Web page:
Washington D.C. (April 2, 2010) – Oregon Governor Ted Kulongoski signed legislation April 1, reversing an 87-year old law preventing public school teachers in the state from wearing religious clothing and articles of faith.The repeal of the long standing law now allows observant Americans from Sikh, Jewish, Muslim and other faith groups who wear religiously mandated clothing to teach in public schools.
In the summer of 2009, the Sikh American Legal Defense and Education Fund, the nation’s oldest Sikh civil rights advocacy organization, initiated a campaign to overturn this discriminatory legislation. Over the past several months, SALDEF worked closely with the Oregon House Speaker Dave Hunt, along with a broad coalition of Oregon faith groups and individuals to engage in outreach to Oregon legislators, provide testimony at House hearings, and mobilize community support for the repeal of this law.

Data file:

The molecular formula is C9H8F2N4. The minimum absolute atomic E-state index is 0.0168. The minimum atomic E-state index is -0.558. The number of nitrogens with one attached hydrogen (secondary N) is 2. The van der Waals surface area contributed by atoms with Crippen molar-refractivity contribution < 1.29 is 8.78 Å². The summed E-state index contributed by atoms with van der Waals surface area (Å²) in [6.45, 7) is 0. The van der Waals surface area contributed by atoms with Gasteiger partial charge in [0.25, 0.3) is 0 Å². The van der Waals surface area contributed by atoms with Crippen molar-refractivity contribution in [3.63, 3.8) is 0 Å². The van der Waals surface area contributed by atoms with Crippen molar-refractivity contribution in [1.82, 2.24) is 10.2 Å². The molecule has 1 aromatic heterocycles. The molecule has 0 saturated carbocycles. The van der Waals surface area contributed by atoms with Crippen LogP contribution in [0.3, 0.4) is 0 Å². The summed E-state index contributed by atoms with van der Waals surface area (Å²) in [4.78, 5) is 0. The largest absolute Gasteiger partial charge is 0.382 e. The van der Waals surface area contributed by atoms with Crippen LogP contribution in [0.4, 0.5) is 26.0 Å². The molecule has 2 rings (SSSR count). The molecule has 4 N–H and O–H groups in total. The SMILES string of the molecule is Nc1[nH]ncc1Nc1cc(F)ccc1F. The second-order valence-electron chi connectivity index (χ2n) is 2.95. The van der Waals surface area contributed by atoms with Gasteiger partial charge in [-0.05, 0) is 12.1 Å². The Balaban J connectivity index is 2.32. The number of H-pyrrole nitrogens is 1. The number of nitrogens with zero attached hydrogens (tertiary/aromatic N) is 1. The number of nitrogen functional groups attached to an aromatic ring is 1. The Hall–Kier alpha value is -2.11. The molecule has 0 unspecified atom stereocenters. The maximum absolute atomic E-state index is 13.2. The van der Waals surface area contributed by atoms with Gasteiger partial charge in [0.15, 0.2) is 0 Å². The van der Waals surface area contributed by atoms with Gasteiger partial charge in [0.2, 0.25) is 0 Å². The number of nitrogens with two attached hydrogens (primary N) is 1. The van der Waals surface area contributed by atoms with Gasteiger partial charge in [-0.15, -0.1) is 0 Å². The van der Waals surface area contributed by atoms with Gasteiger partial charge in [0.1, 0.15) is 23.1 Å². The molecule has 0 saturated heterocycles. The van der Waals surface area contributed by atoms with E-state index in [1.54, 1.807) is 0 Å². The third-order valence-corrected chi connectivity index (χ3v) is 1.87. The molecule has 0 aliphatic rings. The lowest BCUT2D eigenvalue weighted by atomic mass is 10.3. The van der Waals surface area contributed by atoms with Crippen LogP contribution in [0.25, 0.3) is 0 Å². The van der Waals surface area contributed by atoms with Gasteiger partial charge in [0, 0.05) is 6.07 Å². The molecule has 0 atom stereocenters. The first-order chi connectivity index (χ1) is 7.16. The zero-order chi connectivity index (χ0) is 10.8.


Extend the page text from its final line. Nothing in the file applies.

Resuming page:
“For the first time in 87 years, an observant Sikh, Muslim, Jew or Christian will not have to decide between their faith and their profession,” said Sathanuman Singh Khalsa, Northwest Regional Director of SALDEF, immediately after the signing of the bill by the Governor. “These are the moments in our collective histories that mark progress. It was truly an interfaith effort.”
Last week, SALDEF initiated a final letter writing campaign urging community members of all faiths to write to the Governor to sign the legislation. Supporters wrote thousands of letters in support of the repealing of this law dating back to the Ku Klux Klan era of the 1920’s.
“SALDEF has worked consistently to defend the right of all Americans to wear religious attire in the workplace, in schools, in courtrooms, and as customers in public venues,” said SALDEF Associate Executive Director Jasjit Singh. “We congratulate the State of Oregon on the repeal of the ban on teachers’ religious attire and look to legislators in Pennsylvania and Nebraska to follow Oregon’s lead of respect for religious freedom and diversity.”